Hansen, B. (2016). California’s 2004 workers’ compensation reform: costs, claims, and contingent workers. ILR Review69(1), 173-198.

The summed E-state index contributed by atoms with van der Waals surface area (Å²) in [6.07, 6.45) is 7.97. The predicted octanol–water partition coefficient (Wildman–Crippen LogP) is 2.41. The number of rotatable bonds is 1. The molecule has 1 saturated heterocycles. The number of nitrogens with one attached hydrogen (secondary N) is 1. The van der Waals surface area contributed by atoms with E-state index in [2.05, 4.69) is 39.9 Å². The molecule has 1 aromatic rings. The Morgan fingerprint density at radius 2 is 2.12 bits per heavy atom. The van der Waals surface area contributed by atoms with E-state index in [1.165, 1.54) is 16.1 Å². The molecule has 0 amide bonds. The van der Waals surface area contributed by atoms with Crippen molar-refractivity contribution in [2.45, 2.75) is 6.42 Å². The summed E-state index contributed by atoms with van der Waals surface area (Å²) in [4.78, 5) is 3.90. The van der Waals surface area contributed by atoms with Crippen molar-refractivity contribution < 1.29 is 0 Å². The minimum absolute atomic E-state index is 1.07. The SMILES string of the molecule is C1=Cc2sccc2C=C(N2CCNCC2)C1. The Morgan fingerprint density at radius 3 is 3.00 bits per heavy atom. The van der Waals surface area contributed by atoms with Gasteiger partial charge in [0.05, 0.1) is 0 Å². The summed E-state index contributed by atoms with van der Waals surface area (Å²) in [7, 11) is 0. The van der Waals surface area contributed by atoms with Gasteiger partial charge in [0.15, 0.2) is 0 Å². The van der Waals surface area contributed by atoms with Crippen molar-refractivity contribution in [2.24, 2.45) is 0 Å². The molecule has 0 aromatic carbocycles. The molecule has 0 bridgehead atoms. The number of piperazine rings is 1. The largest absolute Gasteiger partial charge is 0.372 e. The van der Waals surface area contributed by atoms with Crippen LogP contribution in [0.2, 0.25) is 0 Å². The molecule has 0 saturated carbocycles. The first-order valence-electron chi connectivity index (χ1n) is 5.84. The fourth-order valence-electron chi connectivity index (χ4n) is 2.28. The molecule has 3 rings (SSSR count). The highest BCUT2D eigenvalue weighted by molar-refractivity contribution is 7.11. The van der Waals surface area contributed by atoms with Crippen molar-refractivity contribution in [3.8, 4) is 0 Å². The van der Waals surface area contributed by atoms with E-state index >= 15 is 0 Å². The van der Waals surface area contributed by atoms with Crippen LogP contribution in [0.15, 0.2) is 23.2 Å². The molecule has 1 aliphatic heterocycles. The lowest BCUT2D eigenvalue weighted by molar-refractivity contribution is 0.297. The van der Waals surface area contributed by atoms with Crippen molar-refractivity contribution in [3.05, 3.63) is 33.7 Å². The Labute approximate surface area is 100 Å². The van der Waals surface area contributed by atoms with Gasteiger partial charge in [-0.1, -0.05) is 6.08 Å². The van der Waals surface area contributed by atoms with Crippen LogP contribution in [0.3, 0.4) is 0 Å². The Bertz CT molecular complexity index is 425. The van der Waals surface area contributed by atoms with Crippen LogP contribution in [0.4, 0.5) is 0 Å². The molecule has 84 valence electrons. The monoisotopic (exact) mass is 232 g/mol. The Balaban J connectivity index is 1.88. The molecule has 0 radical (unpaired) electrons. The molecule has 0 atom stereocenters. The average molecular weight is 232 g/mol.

The article looks at the worker’s compensation reform of 2004 in California. The reform affected the costs, claims, as well as contingent workers. The first thing that the authors noted was that there was a sizeable excess fraction of difficult to diagnose injuries that happened on Mondays. The effect of Monday was attributed to the unethical act of some employees using the worker’s compensation to cover the injuries which they experienced over the weekend. There is little evidence to support the notion, but this is a view that widely helps. The reforms which were made in worker’s compensation in California, according to the authors, made it difficult and less attractive for the workers to bring in false compensation claims. There were far much more reduced benefits, and the process was much more difficult. The authors of the article tested the effect of the reform using the case of a nationwide firm that makes use of temporary staff on contract. The industry is generally considered one which has pronounced asymmetric information. The author finds that there is evidence that the costs, as well as claim rates, fell significantly following the established reforms. The difficult to diagnose injuries that were witnessed on Mondays also fell by around 7 percent. The same changes seen in California were not seen in the firms of the businesses in other states. The results of the study show that there is indeed truth to the hypothesis that false claims can explain the Monday influx in people claiming compensation for the difficult to diagnose injuries. The claim has been shown using this industry, which has asymmetrical information. It is true, therefore, that some of the employees take advantage of Monday to go for worker’s compensation based on the injuries they might have picked up over the weekend in their normal activities. Insurers and employers are left with a burden, and their hands are tied because the injuries are difficult to diagnose. The excess number of Monday claims has continued to decrease, making up to less than 4% of the total cost reductions after the reforms were put in place.